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Justin Welby: Archbishop says ‘moral responsibility’ to change housing crisis ‘blighting lives” of millions | UK News

Justin Welby: Archbishop says ‘moral responsibility’ to change housing crisis ‘blighting lives” of millions | UK News


The Archbishop of Canterbury has said the range of housing problems in England are “blighting the lives and futures of millions of people” and insisted there is a “moral responsibility” to change this.

Justin Welby is to call for an end to “short-termism” in housing policy as a new report advocating decent homes across England is launched in the House of Lords today.

The Homes for All report sets out a new vision for England’s housing system encouraging long-term thinking and its implementation.

The phrase “England faces a housing crisis” has “lost its power to shock” due to its overuse, the report says.

It calls on the government to legislate for an independent body on housing – much like the Climate Change Committee, which advises on emission targets and reports to parliament on any progress in reducing greenhouse gas emissions.

The housing body would scrutinise and provide the technical expertise needed to transform housing and housing policy in England, the report says.

Backing the proposal of a national housing body, Mr Welby said: “Everyone should have a home that is comfortable and safe, and in a thriving community where they can flourish.

“But for many people in England, home means something very different. It is somewhere that is often expensive or temporary, insecure or unhealthy.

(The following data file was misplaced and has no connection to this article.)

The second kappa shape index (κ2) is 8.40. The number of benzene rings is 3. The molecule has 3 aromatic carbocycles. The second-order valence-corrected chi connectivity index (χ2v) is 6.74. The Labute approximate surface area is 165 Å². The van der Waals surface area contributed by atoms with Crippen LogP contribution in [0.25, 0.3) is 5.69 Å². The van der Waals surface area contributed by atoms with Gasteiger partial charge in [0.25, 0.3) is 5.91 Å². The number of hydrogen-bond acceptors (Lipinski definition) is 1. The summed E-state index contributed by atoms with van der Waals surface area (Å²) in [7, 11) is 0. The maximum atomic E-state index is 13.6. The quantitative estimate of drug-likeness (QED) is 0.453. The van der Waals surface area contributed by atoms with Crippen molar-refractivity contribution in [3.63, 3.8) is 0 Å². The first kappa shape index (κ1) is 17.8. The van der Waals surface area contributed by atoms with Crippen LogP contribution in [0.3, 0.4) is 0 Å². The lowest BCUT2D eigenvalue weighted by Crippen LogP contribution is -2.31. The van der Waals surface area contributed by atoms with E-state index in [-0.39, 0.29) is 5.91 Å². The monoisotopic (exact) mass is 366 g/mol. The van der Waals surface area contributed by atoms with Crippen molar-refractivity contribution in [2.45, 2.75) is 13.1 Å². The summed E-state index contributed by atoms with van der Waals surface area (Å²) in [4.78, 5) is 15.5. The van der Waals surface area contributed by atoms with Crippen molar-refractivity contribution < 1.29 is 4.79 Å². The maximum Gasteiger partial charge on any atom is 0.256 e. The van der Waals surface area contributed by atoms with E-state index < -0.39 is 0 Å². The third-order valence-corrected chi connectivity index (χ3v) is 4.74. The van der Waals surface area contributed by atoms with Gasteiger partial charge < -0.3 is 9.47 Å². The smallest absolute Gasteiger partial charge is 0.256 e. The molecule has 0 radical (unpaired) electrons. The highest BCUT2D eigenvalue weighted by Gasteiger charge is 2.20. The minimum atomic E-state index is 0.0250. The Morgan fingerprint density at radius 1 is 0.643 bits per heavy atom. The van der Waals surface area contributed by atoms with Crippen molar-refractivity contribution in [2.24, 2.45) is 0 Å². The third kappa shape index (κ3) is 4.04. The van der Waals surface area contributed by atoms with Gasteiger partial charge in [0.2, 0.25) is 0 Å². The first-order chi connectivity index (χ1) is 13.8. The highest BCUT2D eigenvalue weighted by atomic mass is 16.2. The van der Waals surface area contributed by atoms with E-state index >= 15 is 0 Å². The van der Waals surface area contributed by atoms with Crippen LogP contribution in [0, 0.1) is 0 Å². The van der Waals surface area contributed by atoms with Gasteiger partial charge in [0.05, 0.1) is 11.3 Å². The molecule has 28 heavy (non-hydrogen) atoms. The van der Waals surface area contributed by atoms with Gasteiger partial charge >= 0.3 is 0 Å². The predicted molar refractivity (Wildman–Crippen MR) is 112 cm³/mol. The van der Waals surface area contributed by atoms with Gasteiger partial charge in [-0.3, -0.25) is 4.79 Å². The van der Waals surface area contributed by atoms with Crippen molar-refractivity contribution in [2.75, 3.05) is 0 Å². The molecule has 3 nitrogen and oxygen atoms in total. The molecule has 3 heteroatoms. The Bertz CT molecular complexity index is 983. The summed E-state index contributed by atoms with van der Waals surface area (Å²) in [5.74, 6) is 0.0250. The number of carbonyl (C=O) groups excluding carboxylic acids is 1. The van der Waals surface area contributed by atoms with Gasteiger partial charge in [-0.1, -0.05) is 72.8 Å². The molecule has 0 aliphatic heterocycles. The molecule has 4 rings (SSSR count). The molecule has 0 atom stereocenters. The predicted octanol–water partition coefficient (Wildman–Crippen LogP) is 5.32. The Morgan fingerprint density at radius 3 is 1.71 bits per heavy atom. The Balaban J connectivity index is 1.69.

“These problems are blighting the lives and futures of millions of people, and we all have a moral responsibility to put it right.

“We must end the short-termism that is having a corrosive effect on our society and our economy.”

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A ‘systemic response’ needed

The report says England lacks a “collective national vision” on housing policy, adding that “politicians and the public have no shared understanding of what good looks like”.

“Far too many interventions have been designed to grab a short-term headline or deal with a very specific issue while failing to understand how they will impact on the rest of the housing system.

“Our report makes a compelling case that housing is a system, not a single issue sitting in isolation. We need a systemic response, long-term thinking and implementation.”

As well as providing expertise and scrutinising government proposals, the Housing Strategy Committee would give “regular independent assessment of progress towards achieving the shared vision”, the report claims.

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It details 25 key outcomes for England’s homes, housing market, housing system and housing policy.

Some of the points include:

  • People should live in homes of high minimum standards
  • Genuinely affordable housing choices should be available
  • Housing should “complement other vital systems” like healthcare, social care, finance and social security
  • Elements of the housing system (rental sector/construction/social housing”) “should work together”

Delivering the “systemic” change needed will take until 2050, the report said, but those behind it said that work must begin now.

Immediate priorities for the next parliament would be delivering at least 300,000 new homes yearly, ensuring a maximum of 50,000 households are in temporary accommodation at any one time, and improving affordability and quality standards of homes by the end of the parliament.

The report is supported by homelessness charity Crisis and several other housing federations.



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